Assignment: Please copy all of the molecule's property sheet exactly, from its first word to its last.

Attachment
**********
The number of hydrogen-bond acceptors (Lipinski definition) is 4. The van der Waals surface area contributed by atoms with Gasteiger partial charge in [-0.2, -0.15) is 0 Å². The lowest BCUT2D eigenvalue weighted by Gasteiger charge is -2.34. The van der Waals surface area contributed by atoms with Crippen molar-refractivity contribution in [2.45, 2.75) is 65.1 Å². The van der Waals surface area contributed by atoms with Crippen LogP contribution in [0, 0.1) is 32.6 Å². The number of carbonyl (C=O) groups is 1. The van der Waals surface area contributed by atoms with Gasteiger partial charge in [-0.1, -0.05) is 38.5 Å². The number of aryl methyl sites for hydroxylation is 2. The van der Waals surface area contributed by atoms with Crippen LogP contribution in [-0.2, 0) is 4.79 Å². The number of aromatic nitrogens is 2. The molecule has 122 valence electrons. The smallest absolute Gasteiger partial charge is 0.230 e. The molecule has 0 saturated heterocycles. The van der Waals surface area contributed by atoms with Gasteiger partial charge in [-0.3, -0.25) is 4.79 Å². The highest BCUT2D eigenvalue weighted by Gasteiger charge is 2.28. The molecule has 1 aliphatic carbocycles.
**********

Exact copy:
The number of hydrogen-bond acceptors (Lipinski definition) is 4. The van der Waals surface area contributed by atoms with Gasteiger partial charge in [-0.2, -0.15) is 0 Å². The lowest BCUT2D eigenvalue weighted by Gasteiger charge is -2.34. The van der Waals surface area contributed by atoms with Crippen molar-refractivity contribution in [2.45, 2.75) is 65.1 Å². The van der Waals surface area contributed by atoms with Crippen LogP contribution in [0, 0.1) is 32.6 Å². The number of carbonyl (C=O) groups is 1. The van der Waals surface area contributed by atoms with Gasteiger partial charge in [-0.1, -0.05) is 38.5 Å². The number of aryl methyl sites for hydroxylation is 2. The van der Waals surface area contributed by atoms with Crippen LogP contribution in [-0.2, 0) is 4.79 Å². The number of aromatic nitrogens is 2. The molecule has 122 valence electrons. The smallest absolute Gasteiger partial charge is 0.230 e. The molecule has 0 saturated heterocycles. The van der Waals surface area contributed by atoms with Gasteiger partial charge in [-0.3, -0.25) is 4.79 Å². The highest BCUT2D eigenvalue weighted by Gasteiger charge is 2.28. The molecule has 1 aliphatic carbocycles.